Date of Award

Spring 2021

Document Type


Degree Name

Doctor of Philosophy (PhD)



First Advisor

Kleinstein, Steven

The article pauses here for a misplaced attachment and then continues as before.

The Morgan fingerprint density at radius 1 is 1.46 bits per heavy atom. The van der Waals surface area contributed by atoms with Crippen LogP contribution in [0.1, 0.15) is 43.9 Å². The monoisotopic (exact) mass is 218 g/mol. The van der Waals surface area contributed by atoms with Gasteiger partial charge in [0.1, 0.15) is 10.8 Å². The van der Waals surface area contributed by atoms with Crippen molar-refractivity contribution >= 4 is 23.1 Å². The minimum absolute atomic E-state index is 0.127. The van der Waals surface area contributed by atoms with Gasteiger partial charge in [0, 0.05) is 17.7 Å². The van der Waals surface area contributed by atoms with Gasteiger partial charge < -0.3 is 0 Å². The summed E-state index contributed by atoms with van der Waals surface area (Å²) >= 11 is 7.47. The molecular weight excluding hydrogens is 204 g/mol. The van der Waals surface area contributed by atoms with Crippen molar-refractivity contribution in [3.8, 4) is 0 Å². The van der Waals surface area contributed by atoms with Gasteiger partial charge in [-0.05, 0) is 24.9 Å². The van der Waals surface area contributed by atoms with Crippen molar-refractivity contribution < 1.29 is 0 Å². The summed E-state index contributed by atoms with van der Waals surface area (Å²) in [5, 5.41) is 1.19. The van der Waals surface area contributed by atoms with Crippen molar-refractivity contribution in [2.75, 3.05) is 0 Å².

Myasthenia gravis (MG) is an autoimmune neuromuscular disorder caused by autoantibodies that disrupt neuromuscular transmission by targeting components of neuromuscular junctions, such as the acetylcholine receptor (AChR, 90% of patients) and muscle specific kinase (MuSK, 10% of patients). Treatments that address the underlying causes of MG target the cells responsible for producing these autoantibodies. Two such treatment strategies are predominantly used: (1) surgical resection of the thymus (a reservoir for auto-antigen specific B cells in patients with AChR MG) and (2) systemic therapy targeting subsets of autoantibody-producing B cells. The thymus is a known anatomic reservoir for B cells that can produce pathogenic AChR autoantibodies, and resection of the thymus has long been known to improve MG symptoms. However, many patients also fail to achieve complete remission after thymectomy. Rituximab (RTX) is a B cell depleting agent used in the management of an increasingly wide range of autoimmune diseases. Many AChR and MuSK MG patients achieve remission after RTX but relapse following treatment cessation can occur for some patients. In both cases, I was interested in testing the possibility that the failed depletion of B cells relevant to disease may drive poor responses.